January 17, 2019

Rolling Out Linux - page 5


  • September 17, 1999
  • By James Andrews

Distribution makers also have their own special methods for installing Linux to many machines. An example of one of these methods is the Redhat Kickstart system. All Kickstart does is make a script to pick the options in the standard Redhat install screen automatically. There is even a web site which will make the bootdisks to do this for you.


Once the machines are live on the net most distributions allow updates to happen over the net from remote sites. If this is not practical then package updates can occur with either a combination of a remote shell system like ssh and a package manager or via NFS from local server with updated packages.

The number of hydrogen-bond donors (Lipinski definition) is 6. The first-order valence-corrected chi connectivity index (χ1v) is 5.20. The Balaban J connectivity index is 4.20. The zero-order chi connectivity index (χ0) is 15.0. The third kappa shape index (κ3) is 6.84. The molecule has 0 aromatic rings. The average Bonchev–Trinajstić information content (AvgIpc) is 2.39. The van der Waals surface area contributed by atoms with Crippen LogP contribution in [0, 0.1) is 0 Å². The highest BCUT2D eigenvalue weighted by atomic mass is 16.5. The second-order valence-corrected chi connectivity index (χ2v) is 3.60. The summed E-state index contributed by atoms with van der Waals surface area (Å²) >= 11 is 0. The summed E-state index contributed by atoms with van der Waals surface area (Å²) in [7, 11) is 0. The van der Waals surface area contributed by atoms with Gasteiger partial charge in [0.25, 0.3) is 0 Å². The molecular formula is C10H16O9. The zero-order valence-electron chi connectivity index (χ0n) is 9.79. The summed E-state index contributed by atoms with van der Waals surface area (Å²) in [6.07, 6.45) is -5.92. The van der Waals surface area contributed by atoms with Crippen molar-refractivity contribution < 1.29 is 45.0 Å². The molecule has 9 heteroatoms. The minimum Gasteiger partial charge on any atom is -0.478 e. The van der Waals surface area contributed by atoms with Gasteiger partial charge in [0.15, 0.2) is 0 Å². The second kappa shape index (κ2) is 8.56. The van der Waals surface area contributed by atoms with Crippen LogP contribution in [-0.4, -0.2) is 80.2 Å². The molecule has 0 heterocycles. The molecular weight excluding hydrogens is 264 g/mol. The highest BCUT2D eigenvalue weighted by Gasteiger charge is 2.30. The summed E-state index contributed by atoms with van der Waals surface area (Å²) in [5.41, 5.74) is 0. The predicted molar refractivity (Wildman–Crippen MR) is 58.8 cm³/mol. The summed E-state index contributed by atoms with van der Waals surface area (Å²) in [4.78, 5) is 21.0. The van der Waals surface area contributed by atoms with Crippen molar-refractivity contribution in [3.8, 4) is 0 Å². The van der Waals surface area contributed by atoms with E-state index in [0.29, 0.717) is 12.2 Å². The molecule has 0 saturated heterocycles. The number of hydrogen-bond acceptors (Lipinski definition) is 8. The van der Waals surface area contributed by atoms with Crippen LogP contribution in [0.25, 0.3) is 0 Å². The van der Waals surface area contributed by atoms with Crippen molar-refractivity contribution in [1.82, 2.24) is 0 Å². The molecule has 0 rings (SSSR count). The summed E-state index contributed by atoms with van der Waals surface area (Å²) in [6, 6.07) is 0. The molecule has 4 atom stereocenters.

Managing networks of distributed Linux machines once they are running is relatively easy as (almost) everything except the kernel may be replaced or reconfigured without even rebooting.

The usual way to manage clusters of systems remotely is via a shell but you can manage the system via X11 or even via the web

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